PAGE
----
The Pros and Cons of Long-Scrolling in Web Design

Long-scrolling, one-page websites are becoming commonplace. The above-the-fold versus the no fold debate appears to be tilting in favor of the latter approach. It has for a long time been taken for granted that a website’s most important content should be above the fold. The argument being that most users are reluctant to scroll down a page if they haven’t already found what they are looking for.

This argument does not hold water any more, however. As long as the content of a homepage or landing page holds promise of good things to come, users will gladly keep scrolling as long as the content is relevant to their needs.

Long-scrolling and infinite-scrolling sites are sometimes portrayed as a new and modern web design trend. These scrolling techniques have actually been in use for many years. They have recently become more and more popular, which gives them the appearance of being new and innovative techniques.

Long scrolling is here to stay, and for a good reason: users clearly like it.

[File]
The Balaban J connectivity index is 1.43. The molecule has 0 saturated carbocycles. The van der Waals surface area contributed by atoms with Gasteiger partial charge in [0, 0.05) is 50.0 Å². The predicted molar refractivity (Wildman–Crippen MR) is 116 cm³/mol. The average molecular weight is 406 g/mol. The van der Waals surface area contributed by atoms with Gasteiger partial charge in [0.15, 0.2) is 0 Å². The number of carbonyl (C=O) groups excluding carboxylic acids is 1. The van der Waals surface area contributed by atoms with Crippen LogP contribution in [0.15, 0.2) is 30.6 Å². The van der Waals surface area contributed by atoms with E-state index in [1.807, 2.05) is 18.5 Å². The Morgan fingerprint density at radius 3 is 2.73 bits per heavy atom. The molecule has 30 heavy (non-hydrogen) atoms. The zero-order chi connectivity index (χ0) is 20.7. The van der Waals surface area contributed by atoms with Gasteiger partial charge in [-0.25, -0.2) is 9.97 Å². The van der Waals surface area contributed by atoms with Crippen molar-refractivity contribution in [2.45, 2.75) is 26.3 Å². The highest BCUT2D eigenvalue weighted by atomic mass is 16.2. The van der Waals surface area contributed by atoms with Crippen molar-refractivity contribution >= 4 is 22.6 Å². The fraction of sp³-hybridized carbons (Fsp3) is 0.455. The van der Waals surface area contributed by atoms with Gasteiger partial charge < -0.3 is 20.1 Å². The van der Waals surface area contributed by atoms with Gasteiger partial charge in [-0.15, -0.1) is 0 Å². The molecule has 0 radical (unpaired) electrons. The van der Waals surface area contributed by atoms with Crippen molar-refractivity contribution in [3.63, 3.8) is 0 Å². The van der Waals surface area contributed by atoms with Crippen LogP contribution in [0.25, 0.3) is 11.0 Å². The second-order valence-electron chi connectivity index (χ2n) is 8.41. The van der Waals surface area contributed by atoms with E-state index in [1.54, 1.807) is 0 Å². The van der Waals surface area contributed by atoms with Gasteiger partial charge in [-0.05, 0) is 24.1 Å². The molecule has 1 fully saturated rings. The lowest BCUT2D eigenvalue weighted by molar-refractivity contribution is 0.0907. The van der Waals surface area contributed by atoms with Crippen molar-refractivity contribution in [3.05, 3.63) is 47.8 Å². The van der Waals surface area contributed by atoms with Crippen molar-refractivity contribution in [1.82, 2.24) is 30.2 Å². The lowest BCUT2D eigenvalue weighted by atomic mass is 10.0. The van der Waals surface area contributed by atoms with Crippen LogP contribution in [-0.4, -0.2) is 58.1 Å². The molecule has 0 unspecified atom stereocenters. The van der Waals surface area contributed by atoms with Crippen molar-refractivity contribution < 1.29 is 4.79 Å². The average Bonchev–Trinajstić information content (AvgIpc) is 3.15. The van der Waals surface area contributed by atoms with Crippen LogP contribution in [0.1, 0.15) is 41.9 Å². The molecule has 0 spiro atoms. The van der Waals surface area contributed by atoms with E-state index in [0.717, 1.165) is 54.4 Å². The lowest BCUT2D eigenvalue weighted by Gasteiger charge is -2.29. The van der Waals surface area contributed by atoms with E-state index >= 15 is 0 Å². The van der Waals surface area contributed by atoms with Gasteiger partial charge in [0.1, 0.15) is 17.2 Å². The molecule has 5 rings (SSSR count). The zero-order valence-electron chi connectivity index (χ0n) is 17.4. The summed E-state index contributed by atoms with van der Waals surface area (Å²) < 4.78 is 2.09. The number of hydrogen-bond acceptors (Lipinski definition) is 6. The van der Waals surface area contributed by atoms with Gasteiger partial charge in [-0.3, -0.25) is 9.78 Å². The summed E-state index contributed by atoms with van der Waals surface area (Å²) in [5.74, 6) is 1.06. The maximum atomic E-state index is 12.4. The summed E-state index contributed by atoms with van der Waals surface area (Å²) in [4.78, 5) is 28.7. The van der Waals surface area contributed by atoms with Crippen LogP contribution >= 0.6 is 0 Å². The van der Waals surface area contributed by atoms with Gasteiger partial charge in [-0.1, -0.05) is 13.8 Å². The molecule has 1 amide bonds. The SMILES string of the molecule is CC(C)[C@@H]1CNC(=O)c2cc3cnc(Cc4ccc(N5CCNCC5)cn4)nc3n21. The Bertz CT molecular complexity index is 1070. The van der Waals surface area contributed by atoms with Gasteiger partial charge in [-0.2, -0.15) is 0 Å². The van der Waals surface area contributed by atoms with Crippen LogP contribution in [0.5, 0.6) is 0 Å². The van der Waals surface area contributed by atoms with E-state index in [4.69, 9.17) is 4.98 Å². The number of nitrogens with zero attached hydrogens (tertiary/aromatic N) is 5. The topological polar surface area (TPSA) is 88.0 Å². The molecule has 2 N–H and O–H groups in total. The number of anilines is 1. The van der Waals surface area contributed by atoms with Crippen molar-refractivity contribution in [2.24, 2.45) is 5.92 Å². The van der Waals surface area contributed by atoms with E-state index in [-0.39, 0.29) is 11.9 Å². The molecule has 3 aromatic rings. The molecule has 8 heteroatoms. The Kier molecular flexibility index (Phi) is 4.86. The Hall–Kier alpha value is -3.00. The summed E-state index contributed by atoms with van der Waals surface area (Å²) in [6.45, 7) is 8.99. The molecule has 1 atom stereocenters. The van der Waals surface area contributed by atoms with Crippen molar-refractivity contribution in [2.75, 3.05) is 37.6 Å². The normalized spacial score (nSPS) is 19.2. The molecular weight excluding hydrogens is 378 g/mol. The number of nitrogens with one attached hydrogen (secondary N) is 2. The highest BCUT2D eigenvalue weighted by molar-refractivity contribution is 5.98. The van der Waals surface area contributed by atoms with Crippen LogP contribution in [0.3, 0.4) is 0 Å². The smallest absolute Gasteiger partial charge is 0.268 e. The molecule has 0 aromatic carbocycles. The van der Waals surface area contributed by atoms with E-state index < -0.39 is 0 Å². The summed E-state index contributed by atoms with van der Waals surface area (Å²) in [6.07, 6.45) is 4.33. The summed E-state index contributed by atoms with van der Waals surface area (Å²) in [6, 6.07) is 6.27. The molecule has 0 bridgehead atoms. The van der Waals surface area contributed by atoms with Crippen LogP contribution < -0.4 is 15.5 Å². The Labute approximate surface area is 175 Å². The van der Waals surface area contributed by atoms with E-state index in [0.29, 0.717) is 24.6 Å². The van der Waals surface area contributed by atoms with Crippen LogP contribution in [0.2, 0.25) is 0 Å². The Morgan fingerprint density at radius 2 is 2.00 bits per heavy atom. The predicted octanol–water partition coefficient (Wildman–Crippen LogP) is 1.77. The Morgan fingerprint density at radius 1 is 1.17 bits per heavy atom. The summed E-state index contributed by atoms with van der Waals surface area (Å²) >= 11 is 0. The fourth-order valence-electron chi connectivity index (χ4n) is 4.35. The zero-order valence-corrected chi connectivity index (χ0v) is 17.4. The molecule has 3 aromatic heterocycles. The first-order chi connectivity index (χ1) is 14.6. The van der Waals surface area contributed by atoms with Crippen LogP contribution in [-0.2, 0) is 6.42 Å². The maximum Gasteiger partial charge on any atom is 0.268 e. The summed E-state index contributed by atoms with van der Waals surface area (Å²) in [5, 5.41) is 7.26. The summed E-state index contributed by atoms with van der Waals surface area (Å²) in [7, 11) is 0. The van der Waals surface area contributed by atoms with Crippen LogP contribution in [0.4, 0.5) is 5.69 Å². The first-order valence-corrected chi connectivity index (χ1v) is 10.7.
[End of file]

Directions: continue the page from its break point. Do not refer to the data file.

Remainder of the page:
Long Scroll, Smart Navigation, Clever Special Effects

The increased use of mobile screens has definitely played a key role in the widespread acceptance of this technique. Attempting to navigate with the use of buttons on a small screen can be cumbersome, and even more so as screens get smaller and smaller.

Long Scroll, Smart Navigation, Clever Special Effects

Long or infinite scrolling gets around this since both approaches lend themselves nicely to touch gestures. The advantages of long scrolling, in combination with advances in CSS and JavaScript, have also created better options for web designers. Why is long scrolling here to stay, and why is “above the fold” no longer relevant in many websites?

How It All Works

Long-scrolling sites tend to work in one of two ways. Either the site has a larger homepage with links to other pages, or the site consists of a single, long page. Either setup creates a wealth of possibilities for a web designer, including the use of storytelling techniques.

Storytelling can often be made more effective by incorporating subtle special effects, such as parallax scrolling, Ajax/jQuery, or scroll-triggered animations.

Long Scrolling Used Primarily for Storytelling

A Smooth Platform

Page-by-page navigation and storytelling do not always make a good match. This type of navigation tends to be herky-jerky at best, whereas long scrolling provides a much smoother storytelling platform. Long scrolling also gives the user greater control over pacing, while its continual immersion capabilities avoids the lags between pages that can be detrimental in keeping a user focused and fully engaged.